Whichever coat type your dog has, he’ll be high-maintenance when it comes to grooming. You’ll need to brush your Aussiedoodle at least on alternate days, and you might also need to have your dog trimmed and clipped every eight to 12 weeks.
Breeders & Puppy Costs
The cost of a well-bred Aussiedoodle that comes with parental health-health certificates is around $1,500 to $4,500, but generally closer to $2,500. If the pup has a very unusual coat coloring or the bright blue eyes of the Australian Shepherd parent, the price may be higher. You may be able to find them for a lower cost, but in general, the Aussiedoodle puppy is an expensive investment and often rivals the cost of a purebred.
Ask around at local Aussie Shepherd and Poodle breed societies where you might make some useful contacts. You could also try putting the word out on social media.
All reputable breeders will be happy to show you written proof of the health of both the puppy’s parents. That should take the form of official veterinary health screening paperwork. If the breeder is unable or unwilling to show you such documentation, walk away.
Rescues & Shelters
Not everyone is keen to have a puppy. Although undoubtedly cute, puppies take a lot of time and effort to raise correctly, and not everyone wants to take on that mammoth task.
However, you can still enjoy the many pleasures of owning a dog without all the hard work of taking on a puppy. You could consider rehoming an adult Aussiedoodle from a rescue center or shelter.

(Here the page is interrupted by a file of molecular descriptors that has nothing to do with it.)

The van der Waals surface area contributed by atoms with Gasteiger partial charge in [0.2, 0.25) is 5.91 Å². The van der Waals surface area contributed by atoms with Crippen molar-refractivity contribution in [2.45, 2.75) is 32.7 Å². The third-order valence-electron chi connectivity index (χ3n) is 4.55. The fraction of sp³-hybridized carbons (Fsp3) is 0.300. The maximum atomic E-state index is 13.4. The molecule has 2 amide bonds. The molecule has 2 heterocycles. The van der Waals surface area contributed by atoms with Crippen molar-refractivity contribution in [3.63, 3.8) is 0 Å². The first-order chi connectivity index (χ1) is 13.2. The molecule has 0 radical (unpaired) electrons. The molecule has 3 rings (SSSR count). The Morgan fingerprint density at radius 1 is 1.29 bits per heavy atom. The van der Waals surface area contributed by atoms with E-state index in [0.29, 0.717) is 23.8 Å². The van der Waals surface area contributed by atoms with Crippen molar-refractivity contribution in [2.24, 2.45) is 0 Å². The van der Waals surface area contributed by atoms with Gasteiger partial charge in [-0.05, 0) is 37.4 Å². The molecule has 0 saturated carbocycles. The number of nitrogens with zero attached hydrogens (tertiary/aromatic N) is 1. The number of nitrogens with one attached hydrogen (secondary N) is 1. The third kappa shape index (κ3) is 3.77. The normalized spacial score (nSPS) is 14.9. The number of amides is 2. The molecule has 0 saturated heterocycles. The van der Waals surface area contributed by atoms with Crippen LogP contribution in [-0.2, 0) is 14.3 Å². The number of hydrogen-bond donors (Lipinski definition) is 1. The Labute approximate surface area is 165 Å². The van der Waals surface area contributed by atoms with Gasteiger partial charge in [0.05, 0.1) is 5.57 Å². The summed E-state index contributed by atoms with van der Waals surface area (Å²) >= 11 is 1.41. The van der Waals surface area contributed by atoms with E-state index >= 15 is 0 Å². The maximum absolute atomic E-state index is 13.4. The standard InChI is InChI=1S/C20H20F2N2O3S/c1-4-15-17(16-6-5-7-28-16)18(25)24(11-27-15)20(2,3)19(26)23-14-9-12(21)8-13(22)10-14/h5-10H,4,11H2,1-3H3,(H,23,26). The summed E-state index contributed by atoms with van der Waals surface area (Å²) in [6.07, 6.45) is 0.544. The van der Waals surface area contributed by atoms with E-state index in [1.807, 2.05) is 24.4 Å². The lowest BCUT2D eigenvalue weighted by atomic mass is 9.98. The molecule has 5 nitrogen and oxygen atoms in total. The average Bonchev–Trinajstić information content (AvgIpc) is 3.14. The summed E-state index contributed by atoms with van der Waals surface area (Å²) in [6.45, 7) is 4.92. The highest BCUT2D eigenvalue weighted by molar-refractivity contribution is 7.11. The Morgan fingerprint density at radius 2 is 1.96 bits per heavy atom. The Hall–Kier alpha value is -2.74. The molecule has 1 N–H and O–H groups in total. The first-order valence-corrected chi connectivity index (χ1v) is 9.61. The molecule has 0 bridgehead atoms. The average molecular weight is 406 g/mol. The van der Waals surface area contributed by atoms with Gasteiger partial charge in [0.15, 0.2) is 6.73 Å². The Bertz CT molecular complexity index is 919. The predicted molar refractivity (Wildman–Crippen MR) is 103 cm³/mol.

On the downside, dogs from shelters usually don’t come with any history. That means you won’t know if the dog you’re considering adopting has been health-screened or has had his temperament assessed.
However, many shelters these days allow potential adopters to take a dog on a trial basis for a few weeks to see if the pup is a good fit for your family. That’s a great option, as it allows you to return the dog to the shelter if what you have to offer is not suitable for the dog or if he doesn’t settle with you.
As Family Pets
Now you know more about the Aussiedoodle, would he make the perfect family pet for you?
Let’s take a look at the breed’s potential for your ideal canine companion in summary:
- You’ll need to be prepared to spend time and energy exercising your Aussiedoodle.
- These are active, athletic pups who need plenty of walks and playtime to keep them healthy and happy.
- The Australian Shepherd Poodle mix is a good-natured, happy sort who will make an ideal family pet.
- These dogs generally get on well with kids and other pets too.
- You will need to spend lots of time grooming your Australian Shepherd Poodle mix.
- Despite the hypoallergenic reputation of the Poodle, the Aussiedoodle does shed.
- This breed won’t make a good housemate for someone with a pet hair allergy.
- Depending on the variety of Poodle that was used to create your Aussiedoodle puppy, the size will vary.
- The adult version of that cute little fur baby could turn out to be quite big!
- If you live in an apartment, look for a crossbreed that has the toy Poodle as one of the parent dogs.
If you and your family are looking for a friendly, outgoing, and sociable dog that enjoys plenty of exercise and fun times, an Australian Shepherd Poodle mix could be just what you’re looking for.
Aussiedoodles need quite a lot of exercise to keep them happy and healthy, and your dog will thoroughly enjoy playing games with your kids and perhaps learning the skills required to participate in canine sports.
Unfortunately, and despite their Poodle genes, Aussiedoodles are not the most suitable dog for a home where there are allergy sufferers, as they do shed.
So, if this dog sounds like the right choice of dog for your home circumstances, you’re now armed with all the information that you need to find the pet of your dreams.